The artist and the alchemist talk about Why

Zarko Drincic - My working place...
The artist is sitting in the alchemist’s tent, on a chair that was made from the baseboard of a spice caravan. The artist is drinking a strawberry thickshake, but she is not happy.

The artist says, “There are piles and piles of people around who are telling me that “Oh, you should talk about Why you do your work so people can connect with it!” and that is completely useless advice to me. I mean, I get what they’re saying, but I can’t do it!”

The alchemist says Why is that?

“Because I do my work because I want to. I have to! I can’t not do it. And that won’t connect with anybody, anywhere. “Selfish Artist Makes Art For Herself”? Stop the presses. They have a reason to buy my art, but it has nothing at all to do with why I make it. So I can’t possibly talk about my Why.”

Ah, I see. Let us change the topic then. What is your art?

Well, recently I’ve been working on a series of violets forged out of bronze.

Interesting. Why that particular piece?

“I’ve been playing around with the ideas of beauty and fragility for awhile. I mean, I think it’s seriously fucking stupid how we’ve gotten this idea in our heads that beautiful equals fragile. And fragile, of course, means that other people have power over you. (‘Cos, you know, they can break you.) So there’s this weird dynamic that beautiful things and people have power because of their beauty, but at the same time they have less power because we think they’re not strong.”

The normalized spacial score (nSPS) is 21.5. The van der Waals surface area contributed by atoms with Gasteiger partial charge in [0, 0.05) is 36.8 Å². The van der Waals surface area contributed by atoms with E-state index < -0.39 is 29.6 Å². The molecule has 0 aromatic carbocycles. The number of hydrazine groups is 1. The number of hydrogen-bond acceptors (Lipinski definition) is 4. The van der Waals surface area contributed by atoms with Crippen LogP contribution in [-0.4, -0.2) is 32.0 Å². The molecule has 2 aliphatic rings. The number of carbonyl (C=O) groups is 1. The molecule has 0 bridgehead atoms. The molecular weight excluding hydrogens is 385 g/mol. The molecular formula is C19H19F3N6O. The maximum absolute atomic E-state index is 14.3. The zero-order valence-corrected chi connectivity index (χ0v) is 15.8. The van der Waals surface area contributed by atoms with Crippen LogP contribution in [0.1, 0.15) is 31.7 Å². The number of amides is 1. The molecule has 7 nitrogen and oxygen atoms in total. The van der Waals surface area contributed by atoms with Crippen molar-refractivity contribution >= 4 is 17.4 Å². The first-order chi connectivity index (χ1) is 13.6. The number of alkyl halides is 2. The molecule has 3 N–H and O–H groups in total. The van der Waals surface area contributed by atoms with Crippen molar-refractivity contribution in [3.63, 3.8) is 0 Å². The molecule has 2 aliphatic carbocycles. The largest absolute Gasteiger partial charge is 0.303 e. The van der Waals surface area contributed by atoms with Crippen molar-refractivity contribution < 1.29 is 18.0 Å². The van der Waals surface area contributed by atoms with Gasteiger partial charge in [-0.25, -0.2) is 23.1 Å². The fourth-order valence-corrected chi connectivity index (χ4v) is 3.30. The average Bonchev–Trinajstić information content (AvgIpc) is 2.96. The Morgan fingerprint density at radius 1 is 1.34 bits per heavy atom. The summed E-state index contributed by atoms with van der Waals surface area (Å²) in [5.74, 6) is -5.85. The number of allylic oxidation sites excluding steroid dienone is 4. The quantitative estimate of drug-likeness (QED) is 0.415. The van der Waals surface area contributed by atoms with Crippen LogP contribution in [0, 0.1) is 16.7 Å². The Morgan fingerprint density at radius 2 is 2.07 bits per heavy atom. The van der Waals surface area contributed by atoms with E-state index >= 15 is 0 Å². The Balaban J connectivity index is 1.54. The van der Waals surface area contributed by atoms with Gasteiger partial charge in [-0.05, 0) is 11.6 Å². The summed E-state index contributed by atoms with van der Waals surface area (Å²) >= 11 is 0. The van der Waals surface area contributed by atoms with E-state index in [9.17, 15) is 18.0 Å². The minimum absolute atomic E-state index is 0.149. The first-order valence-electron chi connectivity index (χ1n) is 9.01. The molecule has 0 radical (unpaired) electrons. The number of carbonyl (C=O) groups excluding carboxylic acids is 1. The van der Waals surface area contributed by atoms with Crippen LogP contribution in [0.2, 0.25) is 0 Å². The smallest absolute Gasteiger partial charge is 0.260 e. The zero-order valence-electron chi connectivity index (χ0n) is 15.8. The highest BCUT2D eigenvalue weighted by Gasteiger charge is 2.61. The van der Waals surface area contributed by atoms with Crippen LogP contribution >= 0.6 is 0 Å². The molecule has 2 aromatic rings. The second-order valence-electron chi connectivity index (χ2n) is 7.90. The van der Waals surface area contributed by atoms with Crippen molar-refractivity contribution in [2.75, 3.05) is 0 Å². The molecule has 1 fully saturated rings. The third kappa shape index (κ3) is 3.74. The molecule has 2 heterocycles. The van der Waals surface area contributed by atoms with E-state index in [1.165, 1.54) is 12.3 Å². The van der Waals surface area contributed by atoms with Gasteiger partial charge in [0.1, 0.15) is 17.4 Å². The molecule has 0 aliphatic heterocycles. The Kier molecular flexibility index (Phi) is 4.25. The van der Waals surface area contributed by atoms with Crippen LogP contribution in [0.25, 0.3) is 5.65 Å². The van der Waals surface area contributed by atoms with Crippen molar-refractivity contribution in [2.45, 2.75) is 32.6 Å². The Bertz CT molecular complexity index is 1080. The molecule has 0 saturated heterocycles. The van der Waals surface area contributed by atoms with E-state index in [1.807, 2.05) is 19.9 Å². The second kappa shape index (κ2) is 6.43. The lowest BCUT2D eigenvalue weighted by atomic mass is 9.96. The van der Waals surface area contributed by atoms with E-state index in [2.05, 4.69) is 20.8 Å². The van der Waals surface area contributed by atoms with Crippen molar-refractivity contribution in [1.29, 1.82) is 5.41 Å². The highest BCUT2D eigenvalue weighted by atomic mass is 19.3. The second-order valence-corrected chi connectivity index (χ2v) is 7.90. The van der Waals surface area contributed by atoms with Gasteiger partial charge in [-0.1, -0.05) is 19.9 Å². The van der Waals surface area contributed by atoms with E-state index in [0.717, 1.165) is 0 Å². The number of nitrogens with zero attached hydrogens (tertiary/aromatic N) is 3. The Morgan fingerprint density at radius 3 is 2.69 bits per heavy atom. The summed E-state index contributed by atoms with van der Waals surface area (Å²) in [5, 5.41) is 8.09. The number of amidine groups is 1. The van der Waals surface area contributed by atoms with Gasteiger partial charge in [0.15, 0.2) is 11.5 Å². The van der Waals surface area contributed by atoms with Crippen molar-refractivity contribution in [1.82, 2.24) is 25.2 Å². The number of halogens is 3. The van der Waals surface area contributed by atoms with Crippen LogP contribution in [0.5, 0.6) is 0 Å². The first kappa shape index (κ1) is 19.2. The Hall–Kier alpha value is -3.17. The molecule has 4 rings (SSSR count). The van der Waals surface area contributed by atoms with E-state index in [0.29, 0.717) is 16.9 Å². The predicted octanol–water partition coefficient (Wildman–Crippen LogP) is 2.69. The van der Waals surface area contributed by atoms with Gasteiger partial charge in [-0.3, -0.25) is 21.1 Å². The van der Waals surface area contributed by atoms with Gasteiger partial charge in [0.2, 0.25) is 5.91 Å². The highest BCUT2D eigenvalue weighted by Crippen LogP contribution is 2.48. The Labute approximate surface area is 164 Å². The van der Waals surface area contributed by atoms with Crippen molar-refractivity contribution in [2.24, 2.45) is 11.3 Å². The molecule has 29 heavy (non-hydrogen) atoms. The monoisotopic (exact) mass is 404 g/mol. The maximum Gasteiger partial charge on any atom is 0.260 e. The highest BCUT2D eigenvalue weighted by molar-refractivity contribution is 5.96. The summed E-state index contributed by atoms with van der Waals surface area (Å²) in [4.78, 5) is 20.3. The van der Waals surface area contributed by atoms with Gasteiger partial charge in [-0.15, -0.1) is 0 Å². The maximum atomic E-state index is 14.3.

And so these pieces…

“Are about how strength and beauty are not mutually exclusive.”

Ah. The alchemist sits silently for a time, plaiting one long strand of greyblack hair with rice bells.

Then the alchemist paints an ostrich egg with gold paint and vermilion and puts it in a cauldron.

Then the alchemist sits down again.

The artist swears calmly and admiringly, at some length.

“You just told me my Why, didn’t you.”

I don’t believe so. I think you told me.

The moral of the story

For a long time, I got this wrong with my clients. (Anyone who struggled through it with me, I apologise. It was a hard question, and I hadn’t quite gotten it yet.)

I get it now.

Artists, crafters, serial entrepreneurs… we create because we must.

Because it brings us joy. Because it makes us better people. Because you just. Gotta. Dance. Because it makes your world brighter. Because otherwise we’d go mad.